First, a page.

This project increases access to oncology medications for uninsured or underinsured Iowans whose income is at or below 200% of the Federal Poverty Level. The Iowa Drug Donation Repository, managed by SafeNetRx, provides free medications to Iowans who meet these criteria. Demand for cancer medications through the Repository far exceeds the supply of medications received. Through this project, SafeNetRx will collaborate with cancer centers within Iowa to increase the supply of cancer medications into the Repository so cancer medications can be provided to more safety net patients in Iowa. This is done through the placement of tamper-proof collection units at cancer centers. Patients and families who received treatment at the centers can donate unexpired cancer medication that have been prescribed but not used through these units. Donated medications are then processed and distributed through the Iowa Drug Donation Repository.    
 

School Radon Training and Support System Expansion Project


Project Chair: Julie Weisshaar, Energy Association of Iowa Schools, juliew@energyais.org

The School Radon Training and Support System Expansion Project will provide matching grants to schools as an incentive to voluntarily receive radon education, training in development of a radon testing plan, test kits and assistance with mitigation (if necessary). Matching grant dollars will encourage ownership in the process, while helping schools work through their worries of the unknown and the cost of testing and potential mitigation. 
 

Sexual Dysfunction of Gynecologic Oncology Patients


Project Chair: David Bender, MD, University of Iowa Hospitals and Clinics, Department of Obstetrics and Gynecology, Division of Gynecologic Oncology, david-bender@uiowa.edu

This project aims to better understand and characterize the physical, psychological and social aspects of sexual dysfunction in women affected by endometrial, ovarian and early stage cervical cancers. The study aims to assess the efficacy of a 4% lidocaine solution in reducing physical sexual dysfunction. The primary objective of this prospective, randomized pilot study is to identify changes in sexual function assessments. Secondary objectives include characterizing the pre- and post-treatment functioning of gynecologic cancer survivors with respect to physical, psychological and social dimensions. Patients initially seen and scheduled for surgery at the University of Iowa Hospitals and Clinics for a suspected or proven diagnosis of ovarian, endometrial or early stage cervical cancer will be eligible for this trial.

 


Concept Grants

 

Cancer Caregiver Distress Screening


Project Chair: Melissa Wright, Gilda's Club of the Quad Cities, melissa@gildasclubqc.org

Many caregivers experience poorer quality of life than the loved ones they care for. Gilda’s Club of the Quad Cities currently screens cancer patients for distress, but recognizes the need to screen caregivers as well. Cancer Support Source Caregivers (CSS-Caregivers) is an electronic program that measures a caregiver's level of distress and how it effects their quality of life. It identifies the needs of the caregiver so referral to appropriate resources can take place. Gilda's Club hopes to screen 50 cancer caregivers using this tool - which is modeled on a similar tool for patient screening - over the course of the project.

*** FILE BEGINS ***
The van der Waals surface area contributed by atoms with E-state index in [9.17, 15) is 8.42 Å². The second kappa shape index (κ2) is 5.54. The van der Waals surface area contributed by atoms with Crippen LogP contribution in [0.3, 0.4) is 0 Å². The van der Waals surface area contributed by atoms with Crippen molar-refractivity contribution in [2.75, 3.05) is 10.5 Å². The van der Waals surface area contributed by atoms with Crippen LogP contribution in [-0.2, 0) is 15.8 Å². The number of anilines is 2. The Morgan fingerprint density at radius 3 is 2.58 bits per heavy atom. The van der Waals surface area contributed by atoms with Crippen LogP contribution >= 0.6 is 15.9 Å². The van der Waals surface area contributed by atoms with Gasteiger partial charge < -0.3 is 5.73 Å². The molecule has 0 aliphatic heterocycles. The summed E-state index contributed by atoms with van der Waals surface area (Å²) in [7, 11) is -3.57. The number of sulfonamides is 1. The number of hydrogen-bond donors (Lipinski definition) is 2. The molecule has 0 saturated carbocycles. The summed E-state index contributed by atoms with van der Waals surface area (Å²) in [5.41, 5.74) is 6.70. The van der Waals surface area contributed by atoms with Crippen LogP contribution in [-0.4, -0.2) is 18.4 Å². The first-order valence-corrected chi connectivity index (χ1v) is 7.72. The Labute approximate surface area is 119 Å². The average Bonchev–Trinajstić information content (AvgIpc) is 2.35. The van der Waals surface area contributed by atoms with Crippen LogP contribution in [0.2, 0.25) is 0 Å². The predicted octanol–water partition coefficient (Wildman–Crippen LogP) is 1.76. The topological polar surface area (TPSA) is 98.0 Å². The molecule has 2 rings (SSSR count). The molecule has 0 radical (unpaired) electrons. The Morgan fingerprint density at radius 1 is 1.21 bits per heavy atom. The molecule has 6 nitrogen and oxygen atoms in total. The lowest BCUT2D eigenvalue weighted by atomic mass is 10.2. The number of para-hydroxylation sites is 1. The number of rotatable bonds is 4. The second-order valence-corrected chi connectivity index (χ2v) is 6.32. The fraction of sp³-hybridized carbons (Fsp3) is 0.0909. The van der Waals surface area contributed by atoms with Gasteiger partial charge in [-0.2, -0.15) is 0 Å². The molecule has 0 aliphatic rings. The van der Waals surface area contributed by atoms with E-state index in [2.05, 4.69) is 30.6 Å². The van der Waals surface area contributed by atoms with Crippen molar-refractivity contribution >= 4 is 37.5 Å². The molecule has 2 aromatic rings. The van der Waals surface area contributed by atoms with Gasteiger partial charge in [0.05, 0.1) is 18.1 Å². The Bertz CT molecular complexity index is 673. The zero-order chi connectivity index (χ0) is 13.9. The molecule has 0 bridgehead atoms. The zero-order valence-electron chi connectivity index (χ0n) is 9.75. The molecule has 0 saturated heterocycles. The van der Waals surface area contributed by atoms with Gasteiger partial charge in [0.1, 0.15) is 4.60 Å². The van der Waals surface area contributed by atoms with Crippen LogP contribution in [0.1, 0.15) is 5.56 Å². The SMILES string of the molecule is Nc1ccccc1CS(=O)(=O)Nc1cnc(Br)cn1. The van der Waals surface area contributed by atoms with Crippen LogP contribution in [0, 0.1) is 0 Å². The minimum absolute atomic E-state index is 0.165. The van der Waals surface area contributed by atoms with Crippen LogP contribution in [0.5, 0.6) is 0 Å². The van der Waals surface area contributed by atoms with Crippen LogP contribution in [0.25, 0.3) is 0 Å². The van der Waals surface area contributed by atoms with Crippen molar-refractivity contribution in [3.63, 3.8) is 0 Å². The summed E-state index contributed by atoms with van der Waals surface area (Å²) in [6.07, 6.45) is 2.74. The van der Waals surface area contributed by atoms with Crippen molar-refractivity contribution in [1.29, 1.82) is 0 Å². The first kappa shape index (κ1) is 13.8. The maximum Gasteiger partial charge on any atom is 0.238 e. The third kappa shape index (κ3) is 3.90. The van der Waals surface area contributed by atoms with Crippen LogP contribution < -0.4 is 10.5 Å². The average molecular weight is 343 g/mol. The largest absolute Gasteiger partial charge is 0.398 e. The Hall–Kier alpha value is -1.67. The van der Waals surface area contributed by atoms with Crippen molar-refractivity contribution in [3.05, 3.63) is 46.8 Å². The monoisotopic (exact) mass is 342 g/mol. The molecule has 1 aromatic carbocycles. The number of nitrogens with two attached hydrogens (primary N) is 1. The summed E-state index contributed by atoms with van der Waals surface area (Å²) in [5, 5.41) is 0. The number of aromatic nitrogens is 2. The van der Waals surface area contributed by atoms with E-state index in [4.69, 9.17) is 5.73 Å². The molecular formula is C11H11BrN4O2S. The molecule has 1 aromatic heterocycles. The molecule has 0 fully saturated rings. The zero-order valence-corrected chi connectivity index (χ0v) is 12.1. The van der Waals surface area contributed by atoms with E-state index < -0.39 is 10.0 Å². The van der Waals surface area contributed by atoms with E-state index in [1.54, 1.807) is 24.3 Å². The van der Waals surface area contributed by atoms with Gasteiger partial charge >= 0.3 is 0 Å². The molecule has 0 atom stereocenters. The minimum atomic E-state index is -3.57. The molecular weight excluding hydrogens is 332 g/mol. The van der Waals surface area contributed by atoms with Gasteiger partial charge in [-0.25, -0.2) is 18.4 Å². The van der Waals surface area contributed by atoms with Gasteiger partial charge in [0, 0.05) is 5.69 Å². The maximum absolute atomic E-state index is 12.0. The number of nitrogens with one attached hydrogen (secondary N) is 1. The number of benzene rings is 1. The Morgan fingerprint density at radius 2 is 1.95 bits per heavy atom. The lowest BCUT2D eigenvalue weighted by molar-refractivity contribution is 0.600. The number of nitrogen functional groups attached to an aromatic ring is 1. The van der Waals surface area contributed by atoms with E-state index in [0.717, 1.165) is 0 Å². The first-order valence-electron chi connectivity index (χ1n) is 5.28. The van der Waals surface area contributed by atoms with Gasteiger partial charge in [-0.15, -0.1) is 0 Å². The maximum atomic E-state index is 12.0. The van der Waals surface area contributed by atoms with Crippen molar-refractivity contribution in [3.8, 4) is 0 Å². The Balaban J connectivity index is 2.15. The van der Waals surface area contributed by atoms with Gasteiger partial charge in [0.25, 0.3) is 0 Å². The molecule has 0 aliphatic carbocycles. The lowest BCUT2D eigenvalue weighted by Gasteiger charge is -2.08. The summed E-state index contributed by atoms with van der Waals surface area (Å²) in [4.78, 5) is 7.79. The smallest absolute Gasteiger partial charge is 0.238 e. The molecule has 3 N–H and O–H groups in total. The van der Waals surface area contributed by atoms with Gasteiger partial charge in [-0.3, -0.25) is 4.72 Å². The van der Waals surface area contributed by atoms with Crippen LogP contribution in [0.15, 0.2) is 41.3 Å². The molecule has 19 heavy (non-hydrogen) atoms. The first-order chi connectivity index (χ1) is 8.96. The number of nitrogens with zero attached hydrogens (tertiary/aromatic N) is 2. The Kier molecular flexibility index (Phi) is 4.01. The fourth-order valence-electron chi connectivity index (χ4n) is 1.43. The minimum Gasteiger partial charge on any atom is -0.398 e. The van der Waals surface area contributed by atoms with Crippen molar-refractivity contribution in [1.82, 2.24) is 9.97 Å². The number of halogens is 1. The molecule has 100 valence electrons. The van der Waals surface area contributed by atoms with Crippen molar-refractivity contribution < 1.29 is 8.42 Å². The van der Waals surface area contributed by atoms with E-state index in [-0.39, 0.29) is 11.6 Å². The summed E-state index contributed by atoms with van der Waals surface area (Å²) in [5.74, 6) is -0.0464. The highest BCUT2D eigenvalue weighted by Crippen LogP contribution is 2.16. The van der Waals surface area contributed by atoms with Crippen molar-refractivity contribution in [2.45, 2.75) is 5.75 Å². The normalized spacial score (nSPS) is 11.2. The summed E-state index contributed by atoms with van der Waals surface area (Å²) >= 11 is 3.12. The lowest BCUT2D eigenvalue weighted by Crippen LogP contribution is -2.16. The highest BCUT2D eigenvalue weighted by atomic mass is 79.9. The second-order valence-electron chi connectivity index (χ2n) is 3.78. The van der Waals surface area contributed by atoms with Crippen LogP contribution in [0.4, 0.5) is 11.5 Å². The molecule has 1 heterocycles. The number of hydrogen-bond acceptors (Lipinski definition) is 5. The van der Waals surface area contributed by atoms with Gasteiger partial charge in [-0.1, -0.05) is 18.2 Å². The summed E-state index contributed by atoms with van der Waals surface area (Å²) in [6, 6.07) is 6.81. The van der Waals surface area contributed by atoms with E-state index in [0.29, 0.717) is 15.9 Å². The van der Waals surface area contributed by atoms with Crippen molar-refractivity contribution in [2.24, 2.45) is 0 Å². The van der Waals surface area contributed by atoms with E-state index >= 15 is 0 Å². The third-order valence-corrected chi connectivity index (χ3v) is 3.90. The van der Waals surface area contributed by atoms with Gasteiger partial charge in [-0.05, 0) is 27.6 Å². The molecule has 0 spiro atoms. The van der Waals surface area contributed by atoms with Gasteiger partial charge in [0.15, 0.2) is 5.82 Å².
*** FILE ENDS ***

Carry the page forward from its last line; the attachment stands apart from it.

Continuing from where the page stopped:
Clinton County Radon Outreach 


Project Chair: Shane McClintock, Clinton County Public Health, smcclintock@clintoncounty-ia.gov

Clinton County will offer radon testing with private well water testing to increase the number of homes screened for radon in their communities. With newspaper advertisements to publicize this service, Clinton County aims to test 25% of homes for radon that also receive private well water testing.

 

 

InVisible / Fun in the Sun


Project Chair: Kripa Guram, kripa-guram@uiowa.edu

InVisible was created by a team of medical students from the University of Iowa Carver College of Medicine to better protect Iowa residents from the harmful effects of the sun. InVisible is a camera-based technology that works like a mirror, offering a visual-based solution to help parents and kids apply their sunscreen properly. The team hopes to develop prototypes that can be used at community pools across Iowa. The prototypes will be used to better educate parents and children on sun-safety behaviors. 
 

It's Your Skin, Iowa


Project Chair: Gina Mandernach, John Stoddard Cancer Center, gina.mandernach@unitypoint.org

It’s Your Skin Iowa began as a collaborative effort in 2014 between John Stoddard Cancer Center, Mercy Cancer Center, and the American Cancer Society to educate high school students on the danger of tanning beds and the importance of sun-safety. High school students were encouraged to pledge not to tan on www.itsyourskiniowa.org and an Instagram contest was available for students to share why they chose not to tan. In 2017, the project will expand to include outreach in Central and Eastern Iowa.

 

 

LGBTQ Risks & Cancer


Project Chair: Keenan Crow, One Iowa, keenan@oneiowa.org

One Iowa is an organization that works to create full equality for LGBTQ individuals in Iowa through grassroots efforts and education. They recognize that LGBTQ folks are at a disproportionate risk for a variety of cancers, and will provide education on cancer prevention at the Spring 2017 LGBTQ Health and Wellness Conference.

 

Operation HPV Awareness


Project Chair: Stephanie Shields, Clarke County Public Health, clarkehe@mediacombb.net 

Clarke County Public Health will host a teen clinic with incentives for completion of the HPV vaccine. Local providers will be asked to promote the teen clinic by educating teens and parents about the importance of the vaccine. A screening of “Someone You Love: The HPV Epidemic” will also be shown to further educate the community
 

Gaps in Care Experienced by Adolescent and Young Adult Cancer Patients


Project Chair: Erin Mobley, erin-mobley@uiowa.edu

The University of Iowa Stead Family Children’s Hospital and the Holden Comprehensive Cancer Center have partnered to develop an Adolescent and Young Adult (AYA) Cancer program to address the unique needs of patients ages 13-31. Project collaborators will use data collected from focus groups to identify and address gaps in care for cancer in the the AYA population.